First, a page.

A magnetic Latino actor and activist, Edward James Olmos born February 24, 1947, was raised in the tough 'hood of East Los Angeles and avoided falling in with gangs by pursuing his passions: first baseball and later rock and roll. In the mid-'60s he gigged with bands at night and studied at community college by day. By the '70s, Olmos had added acting to his eclectic résumé. His breakthrough role came in 1978 as the mythical narrator of the historical play Zoot Suit, which earned him a Los Angeles Drama Critics Circle Award, as well as a Tony nod when the show moved to Broadway. (Olmos reprised the role in the subsequent 1981 film.)
After a handful of projects, he came to prominence and won an Emmy and a Golden Globe as the police lieutenant Martin Castillo on the immensely popular TV series Miami Vice. Once the show folded, Olmos jumped to features and although he turned in many memorable performances — his Oscar-nominated portrayal of real-life inspirational teacher in Stand and Deliver, a gang member in the prison drama American Me, which Olmos also directed and produced — the small screen remained his medium.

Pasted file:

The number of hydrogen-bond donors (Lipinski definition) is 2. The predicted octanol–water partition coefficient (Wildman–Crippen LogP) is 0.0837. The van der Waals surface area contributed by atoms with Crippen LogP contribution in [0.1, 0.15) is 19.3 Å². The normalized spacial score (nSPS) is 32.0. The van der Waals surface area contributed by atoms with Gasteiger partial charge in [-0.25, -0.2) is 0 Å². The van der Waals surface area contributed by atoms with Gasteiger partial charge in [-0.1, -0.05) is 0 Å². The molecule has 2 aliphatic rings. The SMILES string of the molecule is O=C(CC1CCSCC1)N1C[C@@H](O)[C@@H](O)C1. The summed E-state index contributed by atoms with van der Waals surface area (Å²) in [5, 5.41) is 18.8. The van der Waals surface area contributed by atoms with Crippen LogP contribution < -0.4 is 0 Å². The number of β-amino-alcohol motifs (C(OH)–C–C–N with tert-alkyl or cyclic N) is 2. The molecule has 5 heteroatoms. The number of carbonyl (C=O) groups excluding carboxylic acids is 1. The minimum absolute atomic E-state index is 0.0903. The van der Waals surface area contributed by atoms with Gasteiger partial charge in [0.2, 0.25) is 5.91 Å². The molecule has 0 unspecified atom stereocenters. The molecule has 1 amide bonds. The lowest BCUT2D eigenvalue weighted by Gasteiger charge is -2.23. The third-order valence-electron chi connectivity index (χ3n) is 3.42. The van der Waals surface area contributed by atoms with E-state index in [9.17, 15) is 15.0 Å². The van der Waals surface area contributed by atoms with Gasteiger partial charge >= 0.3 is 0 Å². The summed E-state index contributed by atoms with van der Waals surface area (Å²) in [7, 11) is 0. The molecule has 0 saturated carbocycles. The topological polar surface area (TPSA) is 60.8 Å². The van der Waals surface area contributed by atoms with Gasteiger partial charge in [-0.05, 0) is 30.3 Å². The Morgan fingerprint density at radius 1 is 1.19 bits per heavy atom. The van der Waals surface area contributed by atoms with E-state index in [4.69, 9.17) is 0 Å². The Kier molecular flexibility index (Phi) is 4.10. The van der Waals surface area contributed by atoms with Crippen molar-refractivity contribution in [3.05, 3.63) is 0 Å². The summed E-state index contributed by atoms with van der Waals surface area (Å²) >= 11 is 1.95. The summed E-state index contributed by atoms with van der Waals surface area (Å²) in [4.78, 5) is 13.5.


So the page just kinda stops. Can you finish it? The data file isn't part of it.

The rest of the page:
Edward James Olmos did fine work in a slew of TV-movies and miniseries, including the lauded 2003 remake of Battlestar Galactica as the hardened military leader William Adama trying to lead the remnants of the human race to safety. When Battlestar Galactica became a regular series in 2004, he found himself essaying his hippest, most high-profile part since Miami Vice. More recently, in 2011, Olmos starred as a theology professor that mixes religion with homicidal tendencies in the 6th season of Dexter.
Off screen, Edward James Olmos has been married twice, to The Sopranos' actress Lorraine Bracco and currently to Lymari Nadal, that guest starred in the Battlestar Galactica: The Plan movie. Olmos devotes much of his time to humanitarian causes. He was the United States Goodwill Ambassador for UNICEF; the national spokesperson for Voter Registration, the Juvenile Diabetes Foundation and the AIDS Awareness Foundation; and sits on the boards of Recruiting New Teachers, Twentieth Century Fund, UCLA Mentoring Program and the National Council on Adoption, among others.